Thursday 8 December 2022

Kentish Nature Walks #60 - The Ranscombe Loop - 8th December 2022

I have not been out for a local walk for what seems like months and while standing outside at 10pm last night and marvelling (not quite howling) at the gleaming full moon with it pinky Mars neighbour I thought that if it was as cold and crisp in the morning as it felt now, then I should really take myself out for an explore.  It was so bright up my garden that I could see most colours and I cast long shadows out behind me.

And so today did indeed dawn bright and very cold with the first frost of any sort this season for us down here.  I layered up and after a few early morning jobs I was parked up at the end of my road by 8.30.

The tunnel under the M2 into Ranscombe was even colder than the outside and it is also a real pity that the wonderful mural has now been completely obliterated.  I promised myself that I would not get overly distracted by leaves and I was actually quite restrained partly because of having to get help to decipher or correct my moth mine identifications and in fact I only picked up one Oak leaf and avoided any Hawthorns this time!

Just over the Eurostar it was still in full shade and everything was covered in a spiky white quilt of needles and so I opted for the route into the first clearing where I could see the early sun illuminating the Sweet Chestnut leaves remaining on the low new stool growth.  There was not a sound other than the odd falling leaf.

Each leaf of Holly and Ivy (how festive) was dark green and rimed with a Margarita frosting of ice crystals and a lone Robin appeared silently on the path in front of me before becoming furtive once again. The light was wondrous and allowed me to play with the camera looking into it.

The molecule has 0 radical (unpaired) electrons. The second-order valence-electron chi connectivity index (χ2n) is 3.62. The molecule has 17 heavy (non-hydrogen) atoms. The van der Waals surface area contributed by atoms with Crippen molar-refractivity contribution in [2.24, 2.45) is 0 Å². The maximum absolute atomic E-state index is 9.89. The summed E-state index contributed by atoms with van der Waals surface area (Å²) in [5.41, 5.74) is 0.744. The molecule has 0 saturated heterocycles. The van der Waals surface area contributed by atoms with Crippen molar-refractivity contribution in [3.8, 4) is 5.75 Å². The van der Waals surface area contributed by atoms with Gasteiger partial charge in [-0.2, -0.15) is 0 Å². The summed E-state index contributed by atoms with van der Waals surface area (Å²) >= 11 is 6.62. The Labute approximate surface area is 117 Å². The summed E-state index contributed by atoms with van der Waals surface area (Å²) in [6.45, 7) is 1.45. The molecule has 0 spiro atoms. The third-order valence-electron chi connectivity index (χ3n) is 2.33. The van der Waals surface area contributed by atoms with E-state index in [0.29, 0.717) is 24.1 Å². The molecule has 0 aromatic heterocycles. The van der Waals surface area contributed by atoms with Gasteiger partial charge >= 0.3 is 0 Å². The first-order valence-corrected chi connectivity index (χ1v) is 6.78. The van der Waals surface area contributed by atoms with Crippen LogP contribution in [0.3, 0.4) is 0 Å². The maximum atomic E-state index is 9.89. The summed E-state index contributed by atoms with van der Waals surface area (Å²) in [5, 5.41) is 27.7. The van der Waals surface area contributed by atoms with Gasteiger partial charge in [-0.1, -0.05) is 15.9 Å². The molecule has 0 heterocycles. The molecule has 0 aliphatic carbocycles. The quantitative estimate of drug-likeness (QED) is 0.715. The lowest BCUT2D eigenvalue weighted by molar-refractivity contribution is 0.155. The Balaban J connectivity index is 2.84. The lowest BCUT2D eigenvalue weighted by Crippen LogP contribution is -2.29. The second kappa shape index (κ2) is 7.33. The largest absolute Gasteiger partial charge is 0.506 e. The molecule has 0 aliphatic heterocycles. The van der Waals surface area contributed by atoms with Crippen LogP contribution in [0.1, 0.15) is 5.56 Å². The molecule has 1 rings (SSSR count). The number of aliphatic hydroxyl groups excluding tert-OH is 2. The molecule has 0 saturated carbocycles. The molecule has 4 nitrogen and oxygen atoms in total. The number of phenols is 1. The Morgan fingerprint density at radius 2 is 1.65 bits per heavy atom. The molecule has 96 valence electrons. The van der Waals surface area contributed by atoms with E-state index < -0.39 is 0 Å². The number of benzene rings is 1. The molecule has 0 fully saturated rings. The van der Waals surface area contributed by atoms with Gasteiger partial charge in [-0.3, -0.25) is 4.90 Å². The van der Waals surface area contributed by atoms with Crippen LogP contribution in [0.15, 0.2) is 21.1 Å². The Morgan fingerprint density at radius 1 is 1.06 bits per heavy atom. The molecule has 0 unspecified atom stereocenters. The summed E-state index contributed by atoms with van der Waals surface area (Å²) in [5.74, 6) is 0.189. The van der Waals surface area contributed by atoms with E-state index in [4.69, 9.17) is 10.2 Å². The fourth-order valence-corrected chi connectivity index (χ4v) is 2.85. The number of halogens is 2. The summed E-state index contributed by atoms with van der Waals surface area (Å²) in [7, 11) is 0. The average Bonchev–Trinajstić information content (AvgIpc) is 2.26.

Just near the Lady Orchid spot there was an intensely cold frost pocket and the ice needles that had grown out of every inch of leaf litter and living plant were most impressive. The sun was going to have its work cut out to melt back there wintery fingers.

A party of tooting Bullfinches moved almost invisibly through the Birches with calls slightly harsher than normal but they were where I usually see them so I do not suspect an Continental influence.  Amazingly the only bloom that I discovered was two purple Nettle Leaved Bellflowers!

Nettle Leaved Bellflowers

I popped out onto the crisp farmland looking down at the actual Ranscombe Farm and then followed the path around to Birch Wood Corner.  The top section was actually alive with birds for a change and there was a good mixed flock of 40 Goldfinch, 30 Chaffinch, 12 Linnets, four Meadow Pipits and to my delight six Reed Buntings which I can’t remember ever seeing on site before now.  The Goldies were attacking the Teasels and several Skylarks were out in the field where I saw all those fabulous Fallow Deer in the summer. Three Red-legged Partridge bolted from cover – these too were my first here.



Reed Bunting

Reed Bunting

Reed Bunting



Down at the corner itself there was a playful flock of mixed Jackdaws and immature Rooks probing the field before pretending to be lifted by a non-existent breeze to swirl around and come back down once more.

I followed the path towards Sam’s bench – almost two years to the day and had a cuppa and croissant watching the slightly misty frosted view while a party of Long-tailed Tits and Goldcrests bimbled through and even came down low enough for me to see properly.  Green Woodpecker yaffled and a Great Spotted Woodpecker was quietly tapping while two Jays screeched their way ahead of me down the track just to make sure that any Fallow Deer would melt away.